Inter- and intraobserver variability in motor mapping of the hotspot for the abductor policis brevis muscle
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BMC Neuroscience 2013, 14:94 doi:10.1186/1471-2202-14-94Published: 5 September 2013
For accuracy in navigated transcranial magnetic stimulation (nTMS), determination of the hotspot location of small hand muscles is crucial because it is the basis for the resting motor threshold (RMT) and, therefore, its spatial resolution. We investigated intra- and interobserver differences of hotspot mapping to provide evidence for the reproducibility of this method.
Ten subjects underwent nTMS motor mapping of the hotspot for the abductor pollicis brevis muscle (APB) three times. The first two sessions were performed by the same examiner; the third mapping was performed by a different examiner. Distances between the first and second mappings (intraobserver variability) and between the second and third mappings (interobserver variability) were measured.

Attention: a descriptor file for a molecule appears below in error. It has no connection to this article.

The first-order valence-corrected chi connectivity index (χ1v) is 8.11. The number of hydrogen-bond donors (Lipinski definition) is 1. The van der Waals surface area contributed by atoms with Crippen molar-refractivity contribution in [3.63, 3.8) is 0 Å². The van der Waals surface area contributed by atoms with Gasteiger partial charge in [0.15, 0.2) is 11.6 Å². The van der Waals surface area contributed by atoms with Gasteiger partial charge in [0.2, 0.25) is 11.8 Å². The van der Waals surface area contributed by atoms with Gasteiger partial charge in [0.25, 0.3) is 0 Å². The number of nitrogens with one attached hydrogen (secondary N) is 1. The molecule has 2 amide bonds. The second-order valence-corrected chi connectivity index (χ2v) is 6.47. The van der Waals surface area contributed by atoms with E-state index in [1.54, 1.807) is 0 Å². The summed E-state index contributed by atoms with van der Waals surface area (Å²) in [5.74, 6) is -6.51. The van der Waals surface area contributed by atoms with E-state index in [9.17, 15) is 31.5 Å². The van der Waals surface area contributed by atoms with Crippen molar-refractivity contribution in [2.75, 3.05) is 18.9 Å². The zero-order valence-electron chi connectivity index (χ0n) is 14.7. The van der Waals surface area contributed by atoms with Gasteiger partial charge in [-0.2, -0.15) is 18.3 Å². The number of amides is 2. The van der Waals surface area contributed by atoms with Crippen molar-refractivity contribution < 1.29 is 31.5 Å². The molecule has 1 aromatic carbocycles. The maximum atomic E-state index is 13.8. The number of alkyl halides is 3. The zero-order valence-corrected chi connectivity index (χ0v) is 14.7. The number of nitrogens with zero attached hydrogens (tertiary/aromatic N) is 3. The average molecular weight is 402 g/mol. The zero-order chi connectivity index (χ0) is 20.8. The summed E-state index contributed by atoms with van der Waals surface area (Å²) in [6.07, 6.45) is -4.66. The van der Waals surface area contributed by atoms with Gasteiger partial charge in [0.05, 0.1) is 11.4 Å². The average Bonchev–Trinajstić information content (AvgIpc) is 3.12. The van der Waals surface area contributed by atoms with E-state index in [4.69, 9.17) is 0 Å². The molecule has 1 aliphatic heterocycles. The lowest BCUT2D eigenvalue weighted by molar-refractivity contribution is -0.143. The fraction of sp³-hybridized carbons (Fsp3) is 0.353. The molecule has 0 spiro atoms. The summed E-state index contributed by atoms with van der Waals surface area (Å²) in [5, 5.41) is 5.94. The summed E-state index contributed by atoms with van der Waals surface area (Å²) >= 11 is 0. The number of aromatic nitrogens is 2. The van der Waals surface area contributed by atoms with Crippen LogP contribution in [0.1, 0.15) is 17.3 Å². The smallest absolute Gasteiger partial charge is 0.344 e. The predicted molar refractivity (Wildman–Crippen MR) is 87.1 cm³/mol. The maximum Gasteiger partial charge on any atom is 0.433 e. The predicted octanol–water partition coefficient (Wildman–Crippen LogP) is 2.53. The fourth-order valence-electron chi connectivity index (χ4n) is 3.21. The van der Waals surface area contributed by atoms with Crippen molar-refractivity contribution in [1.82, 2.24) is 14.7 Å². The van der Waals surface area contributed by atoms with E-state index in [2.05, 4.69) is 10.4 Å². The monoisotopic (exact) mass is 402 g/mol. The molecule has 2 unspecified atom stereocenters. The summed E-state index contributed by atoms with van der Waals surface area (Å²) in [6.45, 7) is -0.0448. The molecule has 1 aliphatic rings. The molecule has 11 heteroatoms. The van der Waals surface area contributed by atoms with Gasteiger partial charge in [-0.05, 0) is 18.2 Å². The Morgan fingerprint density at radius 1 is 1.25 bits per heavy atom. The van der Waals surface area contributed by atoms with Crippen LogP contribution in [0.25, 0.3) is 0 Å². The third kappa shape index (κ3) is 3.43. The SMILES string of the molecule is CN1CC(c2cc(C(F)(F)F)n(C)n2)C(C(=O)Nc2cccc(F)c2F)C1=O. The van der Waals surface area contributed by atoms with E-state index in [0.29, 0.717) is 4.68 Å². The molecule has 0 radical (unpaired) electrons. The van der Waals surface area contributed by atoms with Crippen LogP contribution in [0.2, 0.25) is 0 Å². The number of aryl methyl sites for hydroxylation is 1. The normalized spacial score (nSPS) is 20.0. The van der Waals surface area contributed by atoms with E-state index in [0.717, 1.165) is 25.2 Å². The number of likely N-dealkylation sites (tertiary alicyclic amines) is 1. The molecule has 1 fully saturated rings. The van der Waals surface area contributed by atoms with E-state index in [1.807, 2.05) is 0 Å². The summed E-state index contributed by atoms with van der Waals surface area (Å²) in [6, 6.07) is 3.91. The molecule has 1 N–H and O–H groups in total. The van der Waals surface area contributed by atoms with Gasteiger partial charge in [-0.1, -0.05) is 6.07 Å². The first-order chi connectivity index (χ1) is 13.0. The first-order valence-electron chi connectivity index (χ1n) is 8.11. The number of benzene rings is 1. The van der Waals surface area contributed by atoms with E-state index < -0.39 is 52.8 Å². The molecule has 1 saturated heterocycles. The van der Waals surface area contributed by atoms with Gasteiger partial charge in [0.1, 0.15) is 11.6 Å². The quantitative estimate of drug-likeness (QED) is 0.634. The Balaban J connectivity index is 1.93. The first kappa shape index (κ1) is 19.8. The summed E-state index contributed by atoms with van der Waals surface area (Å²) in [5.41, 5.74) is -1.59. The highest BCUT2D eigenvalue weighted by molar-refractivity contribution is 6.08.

Intraobserver variability had a mean of 8.1 ± 3.3 mm (limits of agreement (LOA) 1.7 to 14.6 mm), whereas mean interobserver variability was 10.3 ± 3.3 mm (LOA 3.8 to 16.7 mm). Concerning RMT, CCC was 0.725 (95% CI: 0.276; 0.914). The mean variability in the same cortical depth was measured as 5.7 ± 3.3 mm (LOA −0.7 to 12.2 mm) for intraobserver and 9.2 ± 3.3 mm (LOA 2.7 to 15.8 mm) for interobserver examinations. When evaluating the RMT, CCC was 0.709 (95% CI: 0.244; 0.909).
Overall, intraobserver variability showed higher reliability than interobserver variability. Our findings show that we can achieve good reliability in hotspot determination, ranging within the calculated precision of the system.